Challenge

Each year, over 22 million bags (0.56%) are mishandled in the aviation industry due to various reasons, including transfer mishandling, ticketing errors and failures during loading. While this number decreased by over 50% from 2007, it still amounted to an estimated cost of US$2.3 billion in 2017. [1] Part of the process of handling mishandled luggage is to register the items in a database so that customers are able to inquire about its state. In order to do so, each item is assigned a code based on the IATA luggage chart. This code contains information about the baggage type, its colour, material, if it has zippers, locks, wheels etc. The identification of these properties is currently done manually by airport personnel, so this data study was conducted to assess whether the process could be (partly) automated.

Investigating the available data, we identified four luggage-properties that we wanted to focus on during the data study:

  •    What is the bag type? (hard, soft, rucksack, sportsbag, etc)
  •    How many wheels are does the bag have?
  •    What are the dominant colours?
  •    Are patterns printed onto the bag?

The data consisted of 20,000 unprocessed images without any annotations in terms of type, colour, etc.

Solution

The main techniques that were used to identify the individual features were:

  •    Object Detection with Convolutional Neural Networks
  •    clustering
  •    image filtering

By applying a human in the loop approach in combination with transfer-learning on the basis of a RetinaNet which was trained on the COCO dataset, we were able to quickly assemble a large dataset of annotated images as well as a model that was able to classify the correct bag type with an accuracy of about 90%.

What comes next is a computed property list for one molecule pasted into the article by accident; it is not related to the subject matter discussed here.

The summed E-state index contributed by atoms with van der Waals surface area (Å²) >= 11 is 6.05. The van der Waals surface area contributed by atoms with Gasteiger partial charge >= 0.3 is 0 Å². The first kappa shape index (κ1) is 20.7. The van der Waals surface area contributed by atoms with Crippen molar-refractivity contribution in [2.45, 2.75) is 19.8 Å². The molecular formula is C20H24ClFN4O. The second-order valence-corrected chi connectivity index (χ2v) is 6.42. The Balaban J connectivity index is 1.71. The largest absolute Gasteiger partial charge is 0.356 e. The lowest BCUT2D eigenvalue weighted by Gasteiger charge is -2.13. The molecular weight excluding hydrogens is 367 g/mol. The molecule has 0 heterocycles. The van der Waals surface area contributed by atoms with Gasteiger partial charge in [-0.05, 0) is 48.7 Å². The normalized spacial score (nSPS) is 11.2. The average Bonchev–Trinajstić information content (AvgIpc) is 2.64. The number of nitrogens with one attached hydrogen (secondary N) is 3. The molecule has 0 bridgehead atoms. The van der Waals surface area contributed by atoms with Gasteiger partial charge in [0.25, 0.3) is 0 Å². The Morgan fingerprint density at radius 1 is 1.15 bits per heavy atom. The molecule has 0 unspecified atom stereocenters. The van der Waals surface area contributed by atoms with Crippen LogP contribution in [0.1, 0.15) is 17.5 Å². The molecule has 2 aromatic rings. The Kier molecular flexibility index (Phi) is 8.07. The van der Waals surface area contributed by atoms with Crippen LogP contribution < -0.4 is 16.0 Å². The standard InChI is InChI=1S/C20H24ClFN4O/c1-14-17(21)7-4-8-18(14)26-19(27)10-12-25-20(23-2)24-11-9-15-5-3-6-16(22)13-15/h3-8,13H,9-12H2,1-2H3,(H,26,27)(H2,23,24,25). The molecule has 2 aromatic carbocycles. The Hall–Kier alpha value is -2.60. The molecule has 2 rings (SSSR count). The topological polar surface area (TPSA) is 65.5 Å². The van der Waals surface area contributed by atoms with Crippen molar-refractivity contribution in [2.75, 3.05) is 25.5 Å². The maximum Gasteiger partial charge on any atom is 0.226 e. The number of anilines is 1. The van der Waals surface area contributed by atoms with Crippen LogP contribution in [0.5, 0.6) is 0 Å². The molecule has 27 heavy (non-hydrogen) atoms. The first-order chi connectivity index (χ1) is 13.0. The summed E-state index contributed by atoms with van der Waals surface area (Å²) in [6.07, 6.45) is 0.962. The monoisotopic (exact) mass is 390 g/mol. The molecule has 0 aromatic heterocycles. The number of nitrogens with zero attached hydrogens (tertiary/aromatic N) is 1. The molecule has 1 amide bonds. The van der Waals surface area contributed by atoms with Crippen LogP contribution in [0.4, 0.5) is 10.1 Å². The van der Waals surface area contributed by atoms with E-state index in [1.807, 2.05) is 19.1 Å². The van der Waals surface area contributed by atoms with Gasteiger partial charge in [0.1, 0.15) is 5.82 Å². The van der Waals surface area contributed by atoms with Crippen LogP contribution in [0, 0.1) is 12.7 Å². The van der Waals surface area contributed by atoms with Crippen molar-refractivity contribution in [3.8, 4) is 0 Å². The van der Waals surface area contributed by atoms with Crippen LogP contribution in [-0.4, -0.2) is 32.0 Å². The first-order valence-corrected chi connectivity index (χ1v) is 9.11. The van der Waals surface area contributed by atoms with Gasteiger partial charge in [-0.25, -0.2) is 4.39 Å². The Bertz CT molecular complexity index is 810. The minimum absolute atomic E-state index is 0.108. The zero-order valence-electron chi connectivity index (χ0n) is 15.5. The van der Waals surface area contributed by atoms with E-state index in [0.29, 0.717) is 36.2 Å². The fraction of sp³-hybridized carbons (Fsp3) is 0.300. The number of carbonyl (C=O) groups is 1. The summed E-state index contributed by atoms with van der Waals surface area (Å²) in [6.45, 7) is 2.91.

The accuracy for detecting wheels was about 95%.

By using object detection instead of image classification, we could not only detect what the type of the bag is, but also where in the image it is. This information could be utilised when it came to identifying the bag’s colour and detecting if a pattern is printed on the bag.

The colour identification was performed by using the DBScan clustering algorithms. It proved to be a good match for the problem, since it does not require the numbers of clusters as a parameter, it supports uneven cluster sizes and non-flat geometries. Matching the resulting clusters with corresponding colours was done through a rule-based approach. In order to detect patterns, the images were convolved with a gabor filter. This filter highlights texture rich areas – monotonic areas result in black.

The output was then summed up and divided by the area to calculate a “texture density”. After calculating the texture densities for many pattern and non-pattern images, a threshold was established as the intersection of two kernel density estimations.

Outcome:

The outcome of the project was a detailed report containing descriptions of the individual steps of the data study, the problems we encountered, performance metrics visualisations, and suggestions for further improvements.

The data study was completed in about 5 weeks.